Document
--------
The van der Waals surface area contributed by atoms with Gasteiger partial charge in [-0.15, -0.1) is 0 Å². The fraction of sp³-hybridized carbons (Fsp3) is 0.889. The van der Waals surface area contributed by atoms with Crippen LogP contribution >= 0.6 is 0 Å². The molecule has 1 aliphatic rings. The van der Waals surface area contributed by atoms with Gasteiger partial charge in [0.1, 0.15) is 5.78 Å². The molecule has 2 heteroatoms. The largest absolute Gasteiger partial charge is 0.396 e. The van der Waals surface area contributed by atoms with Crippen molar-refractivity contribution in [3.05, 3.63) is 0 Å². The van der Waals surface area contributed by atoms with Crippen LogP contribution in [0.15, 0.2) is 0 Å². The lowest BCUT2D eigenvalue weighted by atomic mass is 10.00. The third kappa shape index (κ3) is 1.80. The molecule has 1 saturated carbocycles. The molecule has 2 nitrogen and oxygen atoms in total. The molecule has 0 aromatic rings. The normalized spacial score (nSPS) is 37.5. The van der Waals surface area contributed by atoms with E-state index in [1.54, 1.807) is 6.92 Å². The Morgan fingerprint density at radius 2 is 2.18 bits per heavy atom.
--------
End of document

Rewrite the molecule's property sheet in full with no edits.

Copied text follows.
The van der Waals surface area contributed by atoms with Gasteiger partial charge in [-0.15, -0.1) is 0 Å². The fraction of sp³-hybridized carbons (Fsp3) is 0.889. The van der Waals surface area contributed by atoms with Crippen LogP contribution >= 0.6 is 0 Å². The molecule has 1 aliphatic rings. The van der Waals surface area contributed by atoms with Gasteiger partial charge in [0.1, 0.15) is 5.78 Å². The molecule has 2 heteroatoms. The largest absolute Gasteiger partial charge is 0.396 e. The van der Waals surface area contributed by atoms with Crippen molar-refractivity contribution in [3.05, 3.63) is 0 Å². The van der Waals surface area contributed by atoms with Crippen LogP contribution in [0.15, 0.2) is 0 Å². The lowest BCUT2D eigenvalue weighted by atomic mass is 10.00. The third kappa shape index (κ3) is 1.80. The molecule has 1 saturated carbocycles. The molecule has 2 nitrogen and oxygen atoms in total. The molecule has 0 aromatic rings. The normalized spacial score (nSPS) is 37.5. The van der Waals surface area contributed by atoms with E-state index in [1.54, 1.807) is 6.92 Å². The Morgan fingerprint density at radius 2 is 2.18 bits per heavy atom.